Yeah, that’s, that’s good to know. So definitely be aware of those fees and talk to your adviser about this one right? We can help you think through this decision if you’re leaving a job, kind of what to do with your 401(k). So moving aside from 401(k), as we mentioned, health savings accounts and flex spending accounts and we actually did a previous podcast on HSAs so be sure to check that out. But just giving a brief overview to the listeners here. Talk a little bit about these employee benefits.

Alden Witman:
The health savings accounts and flexible spending accounts are really great ways to save for health care costs. A health savings account is an account provided in conjunction with a high deductible health plan. Basically the money that you contribute is tax-deductible and you actually get tax-free growth as long as the funds are used for qualified medical expenses. Oftentimes, employers make contributions as well. So you definitely want to make sure you take advantage of that if it’s available.

Andrew Busa:
Right. So this is one of the best tax deals around really, HSA is, right?

Alden Witman:
Absolutely. Another good thing about these accounts is that they’re actually portable. So if you decide to leave the company, you can enroll into a new HSA account.

Andrew Busa:
Right, and we’ve had clients ask, “Is the HSA plan right for me?” So you need to enroll a lot of times in a particular health plan that your company offers in order to be eligible for that HSA. And a lot of times the answer comes down to what kind of health care user you are. You know, if you’re not a frequent health care user, you don’t think you’re going to hit that high deductible every year, a lot of times it can make sense to go ahead and opt for the HSA to get that extra retirement savings in there because this is one of those accounts where it’s a triple tax-free, right? It’s tax-deductible on the way in, the funds are invested inside of the HSA and it grows tax-free, and then when you take the money out for health care expenses, there are no taxes on that as well. So these are powerful accounts. Often comes down to, again, the type of health care user you are, right?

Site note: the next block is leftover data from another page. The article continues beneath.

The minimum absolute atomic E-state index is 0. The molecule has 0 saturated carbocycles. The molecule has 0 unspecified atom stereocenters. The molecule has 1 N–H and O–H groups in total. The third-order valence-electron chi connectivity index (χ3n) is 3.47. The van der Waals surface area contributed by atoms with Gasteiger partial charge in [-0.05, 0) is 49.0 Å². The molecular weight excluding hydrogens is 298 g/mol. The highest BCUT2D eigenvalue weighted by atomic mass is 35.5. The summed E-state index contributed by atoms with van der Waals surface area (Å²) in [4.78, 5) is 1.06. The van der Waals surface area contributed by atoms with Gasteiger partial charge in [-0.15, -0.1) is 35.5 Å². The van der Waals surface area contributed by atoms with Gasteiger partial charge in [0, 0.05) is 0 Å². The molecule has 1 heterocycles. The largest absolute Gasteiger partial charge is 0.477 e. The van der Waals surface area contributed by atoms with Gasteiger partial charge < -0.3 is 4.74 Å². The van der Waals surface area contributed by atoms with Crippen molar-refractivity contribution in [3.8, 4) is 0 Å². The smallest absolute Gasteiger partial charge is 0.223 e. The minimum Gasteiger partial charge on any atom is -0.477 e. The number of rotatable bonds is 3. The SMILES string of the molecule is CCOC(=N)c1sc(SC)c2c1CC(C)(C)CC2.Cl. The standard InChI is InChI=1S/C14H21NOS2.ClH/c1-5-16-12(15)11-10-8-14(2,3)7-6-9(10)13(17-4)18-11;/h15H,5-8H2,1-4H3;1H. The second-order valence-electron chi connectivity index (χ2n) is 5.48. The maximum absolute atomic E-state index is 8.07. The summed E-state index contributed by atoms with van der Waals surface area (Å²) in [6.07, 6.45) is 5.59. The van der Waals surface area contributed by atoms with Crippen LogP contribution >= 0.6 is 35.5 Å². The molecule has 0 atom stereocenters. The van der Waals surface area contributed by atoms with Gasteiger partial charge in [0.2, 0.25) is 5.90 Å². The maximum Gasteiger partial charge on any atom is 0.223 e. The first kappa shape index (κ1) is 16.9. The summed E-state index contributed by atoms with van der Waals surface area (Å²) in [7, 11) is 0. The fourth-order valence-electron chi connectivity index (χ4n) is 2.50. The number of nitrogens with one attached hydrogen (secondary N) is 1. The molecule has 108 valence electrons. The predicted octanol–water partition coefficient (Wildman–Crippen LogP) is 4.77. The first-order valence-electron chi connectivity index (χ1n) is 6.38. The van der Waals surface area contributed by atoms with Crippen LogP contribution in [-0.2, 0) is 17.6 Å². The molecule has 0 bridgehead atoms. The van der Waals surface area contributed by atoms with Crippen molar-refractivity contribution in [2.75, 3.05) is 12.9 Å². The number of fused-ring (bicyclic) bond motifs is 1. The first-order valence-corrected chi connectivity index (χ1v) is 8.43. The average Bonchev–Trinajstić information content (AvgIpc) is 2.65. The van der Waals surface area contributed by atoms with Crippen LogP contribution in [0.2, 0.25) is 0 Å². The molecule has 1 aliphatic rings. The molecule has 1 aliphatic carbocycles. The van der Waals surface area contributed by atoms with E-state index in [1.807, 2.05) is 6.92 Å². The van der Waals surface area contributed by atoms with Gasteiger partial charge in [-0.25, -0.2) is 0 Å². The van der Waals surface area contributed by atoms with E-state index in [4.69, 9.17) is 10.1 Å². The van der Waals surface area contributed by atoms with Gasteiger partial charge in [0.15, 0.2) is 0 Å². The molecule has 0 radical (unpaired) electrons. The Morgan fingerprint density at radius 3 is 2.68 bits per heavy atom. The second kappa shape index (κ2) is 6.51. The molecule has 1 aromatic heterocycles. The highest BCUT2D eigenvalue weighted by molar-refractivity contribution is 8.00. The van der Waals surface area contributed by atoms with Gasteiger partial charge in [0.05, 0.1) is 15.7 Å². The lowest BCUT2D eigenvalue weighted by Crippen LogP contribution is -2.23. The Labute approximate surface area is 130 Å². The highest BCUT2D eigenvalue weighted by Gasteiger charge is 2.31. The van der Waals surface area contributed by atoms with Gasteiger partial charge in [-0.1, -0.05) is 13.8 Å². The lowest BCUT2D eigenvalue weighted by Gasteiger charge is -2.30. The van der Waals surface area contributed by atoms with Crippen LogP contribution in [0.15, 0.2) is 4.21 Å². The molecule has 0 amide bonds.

Alden Witman:
Yeah, exactly. And another point I want to make about health savings accounts, and this is a strategy that some folks have been using more recently, is that inside the HSA you’re able to actually defer and save above and beyond the IRA and 401(k) limits.

Andrew Busa:
That’s a good point.

Alden Witman:
So if used for nonmedical expenses prior to age 65, there is that 20% penalty. But once you attain age 65 you’re just paying taxes and there’s no penalty. So it’s just, it’s very similar to investing in an IRA. And so for folks who want to sort of defer taxes and get a little bit money, a little bit more into tax-deferred accounts, if they contribute to the HSA with no intent of using those funds until retirement or after they turn 65.

Andrew Busa:
That’s great. So you know, we’ve talked through your 401(k), HSA, potentially FSA. These are again investment or retirement related benefits. So this is just one part of your employee benefits package. It’s quite frequently one of the more commonly understood. Let’s move ahead to look at more insurance-related benefits that come along with employee benefits packages. The first one that we want to touch on is group life insurance. What do we need to know here?

Alden Witman:
Yeah, so life insurance in general can be really important. I mean, it’s important to work with your adviser to determine how much life insurance you might actually need. The most obvious reasons are income replacement or maybe even covering outstanding debts or future financial goals. And sometimes folks without those needs still need coverage to pay for estate taxes.

Andrew Busa:
And group life insurance versus individual or private coverage. What differences are there to be aware of?

Alden Witman:
Yeah, that’s a great point. The big thing I think about here is that sometimes people are uninsurable due to medical conditions or health issues and the beauty of the group policy is that you don’t have to go through all the medical underwriting to qualify. You’re basically being evaluated based on the risk of the entire group, not yourself, and you might not otherwise be eligible for coverage.

Andrew Busa:
Right. So group life insurance going to be less strict from an underwriter perspective, individual, you’re going to have to hit some hurdles to be able to qualify for that.

Alden Witman:
Exactly and add to that, that if you were actually were to leave your company, you do have the option to convert to an individual life insurance policy within 31 days.

Andrew Busa:
That’s a good point. I think that gets lost a lot actually, is that you do have that option.

Alden Witman: